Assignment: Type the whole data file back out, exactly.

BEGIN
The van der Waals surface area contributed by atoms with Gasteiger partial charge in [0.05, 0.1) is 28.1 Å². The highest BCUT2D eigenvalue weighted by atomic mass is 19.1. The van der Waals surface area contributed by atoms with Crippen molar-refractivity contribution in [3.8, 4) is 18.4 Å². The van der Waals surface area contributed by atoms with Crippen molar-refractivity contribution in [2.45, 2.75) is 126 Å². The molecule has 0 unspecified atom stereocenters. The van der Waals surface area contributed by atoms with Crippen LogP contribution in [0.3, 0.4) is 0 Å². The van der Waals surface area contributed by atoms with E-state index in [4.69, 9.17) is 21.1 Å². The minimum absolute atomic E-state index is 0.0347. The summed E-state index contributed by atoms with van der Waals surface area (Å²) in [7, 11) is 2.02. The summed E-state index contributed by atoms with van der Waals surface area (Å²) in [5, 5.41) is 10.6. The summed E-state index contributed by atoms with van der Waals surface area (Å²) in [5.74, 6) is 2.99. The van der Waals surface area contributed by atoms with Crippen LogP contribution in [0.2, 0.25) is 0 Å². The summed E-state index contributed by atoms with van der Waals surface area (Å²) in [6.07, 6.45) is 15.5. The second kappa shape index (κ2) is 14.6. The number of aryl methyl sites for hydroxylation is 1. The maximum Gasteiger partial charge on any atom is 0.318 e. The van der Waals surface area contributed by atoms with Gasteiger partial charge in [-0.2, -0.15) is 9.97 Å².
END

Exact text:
The van der Waals surface area contributed by atoms with Gasteiger partial charge in [0.05, 0.1) is 28.1 Å². The highest BCUT2D eigenvalue weighted by atomic mass is 19.1. The van der Waals surface area contributed by atoms with Crippen molar-refractivity contribution in [3.8, 4) is 18.4 Å². The van der Waals surface area contributed by atoms with Crippen molar-refractivity contribution in [2.45, 2.75) is 126 Å². The molecule has 0 unspecified atom stereocenters. The van der Waals surface area contributed by atoms with Crippen LogP contribution in [0.3, 0.4) is 0 Å². The van der Waals surface area contributed by atoms with E-state index in [4.69, 9.17) is 21.1 Å². The minimum absolute atomic E-state index is 0.0347. The summed E-state index contributed by atoms with van der Waals surface area (Å²) in [7, 11) is 2.02. The summed E-state index contributed by atoms with van der Waals surface area (Å²) in [5, 5.41) is 10.6. The summed E-state index contributed by atoms with van der Waals surface area (Å²) in [5.74, 6) is 2.99. The van der Waals surface area contributed by atoms with Crippen LogP contribution in [0.2, 0.25) is 0 Å². The summed E-state index contributed by atoms with van der Waals surface area (Å²) in [6.07, 6.45) is 15.5. The second kappa shape index (κ2) is 14.6. The number of aryl methyl sites for hydroxylation is 1. The maximum Gasteiger partial charge on any atom is 0.318 e. The van der Waals surface area contributed by atoms with Gasteiger partial charge in [-0.2, -0.15) is 9.97 Å².